5

When I try to take the N th root of a small number using C# I get a wrong number.

For example, when I try to take the third root of 1.07, I get 1, which is clearly not true.

Here is the exact code I am using to get the third root.

MessageBox.Show(Math.Pow(1.07,(1/3)).toString());

How do I solve this problem?

I would guess that this is a floating point arithmetic issue, but I don't know how to handle it.

  • 2
    It's actually an integer division problem. 1/3 is evaluated as integers with the result of the division being 0. Thus you are really taking 1.07 to the 0th power which is 1. – tvanfosson Oct 10 '09 at 2:06
9

I'm pretty sure the "exact code" you give doesn't compile.

MessageBox.Show(Math.Pow(1.07,(1/3).toString()));

The call to toString is at the wrong nesting level, needs to be ToString, and (1/3) is integer division, which is probably the real problem you're having. (1/3) is 0 and anything to the zeroth power is 1. You need to use (1.0/3.0) or (1d/3d) or ...

  • Dear captain sarcastic. Sorry about the misplaced ). I should have copied and pasted instead of retyping. I have now corrected the info. Thank you for the excellent answer! – JK. Oct 10 '09 at 2:51
  • 6
    I normally wouldn't point out an obvious syntax error but somehow felt obligated since you bothered to use the word "exact". Glad it helped. – I. J. Kennedy Oct 10 '09 at 5:40
13

C# is treating the 1 and the 3 as integers, you need to do the following:

Math.Pow(1.07,(1d/3d))

or

Math.Pow(1.07,(1.0/3.0))

It is actually interesting because the implicit widening conversion makes you make a mistake.

3

First things first: if that's the exact code you're using, there's likely something wrong with your compiler :-)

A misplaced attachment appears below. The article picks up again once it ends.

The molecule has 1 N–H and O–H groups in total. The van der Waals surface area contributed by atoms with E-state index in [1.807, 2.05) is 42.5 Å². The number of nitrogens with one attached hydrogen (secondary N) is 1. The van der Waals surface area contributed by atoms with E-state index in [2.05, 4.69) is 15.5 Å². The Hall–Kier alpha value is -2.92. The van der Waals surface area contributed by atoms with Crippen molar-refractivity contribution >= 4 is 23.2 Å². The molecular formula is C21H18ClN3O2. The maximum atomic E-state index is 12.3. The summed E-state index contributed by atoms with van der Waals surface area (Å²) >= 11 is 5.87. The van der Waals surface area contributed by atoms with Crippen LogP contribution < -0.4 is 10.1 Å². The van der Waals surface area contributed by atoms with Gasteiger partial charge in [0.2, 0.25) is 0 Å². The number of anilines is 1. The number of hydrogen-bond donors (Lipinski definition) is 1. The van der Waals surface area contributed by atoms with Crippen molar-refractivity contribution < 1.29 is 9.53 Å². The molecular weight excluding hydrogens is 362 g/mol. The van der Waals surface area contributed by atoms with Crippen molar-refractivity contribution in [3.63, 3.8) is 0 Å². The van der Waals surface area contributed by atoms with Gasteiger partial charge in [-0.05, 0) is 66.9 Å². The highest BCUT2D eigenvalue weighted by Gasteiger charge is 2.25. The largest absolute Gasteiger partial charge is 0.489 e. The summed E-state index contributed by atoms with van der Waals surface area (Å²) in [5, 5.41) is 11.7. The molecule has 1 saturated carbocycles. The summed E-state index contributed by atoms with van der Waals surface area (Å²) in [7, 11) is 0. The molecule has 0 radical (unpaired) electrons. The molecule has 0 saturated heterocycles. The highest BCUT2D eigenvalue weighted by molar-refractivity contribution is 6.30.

MessageBox.Show(Math.Pow(1.07,(1/3).toString()));

will evaluate (1/3).toString() first then try and raise 1.07 to the power of that string.

I think you mean:

MessageBox.Show(Math.Pow(1.07,(1/3)).ToString());

As to the problem, (1/3) is being treated as an integer division returning 0 and n0 is 1 for all values of n.

You need to force it to a floating point division with something like 1.0/3.0.

  • Sorry about the misplaced ). I should have copied and pasted instead of retyping. I have now corrected the info. – JK. Oct 10 '09 at 2:50
1

This may help in case you have a real nth root precision problem, but my experiance is that the builtin Math.Pow(double, int) is more precise:

    private static decimal NthRoot(decimal baseValue, int N)
    {
        if (N == 1)
            return baseValue;
        decimal deltaX;
        decimal x = 1M;
        do
        {
            deltaX = (baseValue / Pow(x, N - 1) - x) / N;
            x = x + deltaX;
        } while (Math.Abs(deltaX) > 0);
        return x;
    }

    private static decimal Pow(decimal a, int b)
    {
        if (b == 0) return 1;
        if (a == 0) return 0;
        if (b == 1) return a;
        if (b % 2 == 0)
            return Pow(a * a, b / 2);
        else if (b % 2 == 1)
            return a * Pow(a * a, b / 2);
        return 0;
    }

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